One room. One box. Fireproof’s latest game and extension to its Room series delivers exactly what it says on the puzzle encrypted box – and so much more. The beginning of the game will be familiar to fans of the franchise, but also comes with a handy tutorial for those who are not: the same style of sliding, opening and twisting your way to the centre of each box is the main form the puzzle solutions take. One difference from the original is the graphics – whilst they are still dark and atmospheric they have had a major face lift, with improved visual clarity and more detailed scenery. This adds to the magic and difficulty of the puzzles, as the enhanced gameplay makes for even more intricate answers to the game’s riddles. This also means that the game takes a little longer to solve – a major critical gripe of the first instalment was that it took perhaps a little over an hour to complete. The Room 2 doesn’t vastly extend this time but it definitely is an improvement, taking around four hours to conquer.
To cut the developers some slack, the game’s mysterious plotline lends itself to being played in short, concentrated bursts. The story continues the tale of ‘AS’, the cryptic protagonist of the first game. Once again any contact with him/her is through the medium of furtive notes left about each room for the player, each giving clues about the mysterious ‘null’ element and its properties. The storyline is full enough to be enjoyable but not too overbearing, keeping the focus firmly on the puzzle solving. Players can choose whether or not to pick up and read the notes, as each is marked with the same initials.
The story and puzzles alike are enhanced by the eerie yet fitting soundtrack. Mixed in with the familiar theme song from the first game is an orchestra of moody sound effects that really evoke each room: the waves of the ocean outside the ship sound like they might splash right through the screen; the singing of the tropical birds outside the temple conjure a huge, desolate rainforest setting. They really added something to the game as a whole, something that really needs to be enjoyed in a quiet place with a good set of headphones.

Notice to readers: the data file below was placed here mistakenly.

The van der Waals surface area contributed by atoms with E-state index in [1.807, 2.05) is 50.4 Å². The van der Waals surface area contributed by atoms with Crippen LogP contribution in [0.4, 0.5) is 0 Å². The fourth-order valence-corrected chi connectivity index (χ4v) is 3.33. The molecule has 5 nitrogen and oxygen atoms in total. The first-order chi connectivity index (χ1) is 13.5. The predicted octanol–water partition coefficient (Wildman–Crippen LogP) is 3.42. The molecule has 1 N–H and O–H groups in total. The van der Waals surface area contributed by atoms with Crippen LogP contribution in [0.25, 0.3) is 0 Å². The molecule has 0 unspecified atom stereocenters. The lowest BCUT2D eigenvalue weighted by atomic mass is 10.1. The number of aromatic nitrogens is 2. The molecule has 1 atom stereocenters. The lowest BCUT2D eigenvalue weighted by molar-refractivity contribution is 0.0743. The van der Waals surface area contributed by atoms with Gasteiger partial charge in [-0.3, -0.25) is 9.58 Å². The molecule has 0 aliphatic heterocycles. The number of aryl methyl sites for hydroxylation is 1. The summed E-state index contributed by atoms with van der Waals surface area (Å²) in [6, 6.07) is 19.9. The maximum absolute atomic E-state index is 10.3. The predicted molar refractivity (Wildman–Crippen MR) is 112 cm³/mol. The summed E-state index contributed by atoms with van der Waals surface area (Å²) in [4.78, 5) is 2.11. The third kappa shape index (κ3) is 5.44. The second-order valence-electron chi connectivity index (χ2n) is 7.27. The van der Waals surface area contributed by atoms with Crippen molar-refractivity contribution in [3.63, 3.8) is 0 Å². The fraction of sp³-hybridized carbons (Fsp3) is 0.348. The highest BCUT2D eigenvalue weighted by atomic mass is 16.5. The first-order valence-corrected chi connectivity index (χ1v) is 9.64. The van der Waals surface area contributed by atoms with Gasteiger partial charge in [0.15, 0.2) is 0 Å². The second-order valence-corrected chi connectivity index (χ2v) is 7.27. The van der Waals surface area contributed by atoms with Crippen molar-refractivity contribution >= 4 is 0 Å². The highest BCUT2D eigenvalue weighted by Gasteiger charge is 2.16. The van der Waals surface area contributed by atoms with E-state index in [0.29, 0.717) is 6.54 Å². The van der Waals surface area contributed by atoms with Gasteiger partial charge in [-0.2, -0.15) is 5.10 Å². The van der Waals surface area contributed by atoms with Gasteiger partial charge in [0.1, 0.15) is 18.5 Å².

For the more puzzle-challenged players amongst you, there is a basic hint system, with up to three helpful hints being revealed the longer the player struggles to find something new to click on. However, the hints are at times so vague that they actually end up pushing you off course as you navigate each section of the room. The hints are linear and follow the natural story progression of the puzzles, despite the fact that the player can solve most of them in a different order, which can be confusing. This said, most times the hints do steer the solutions in the right direction and it was only occasionally that they managed to stray. All in all, The Room 2 is another Epic instalment in a chilling and somewhat haunting franchise that will stay with you long after completion. The Room Two is available on both iPad and iPhone now.
The Room Two continues to build upon a great atmospheric story, but lacks slightly in innovative puzzle style.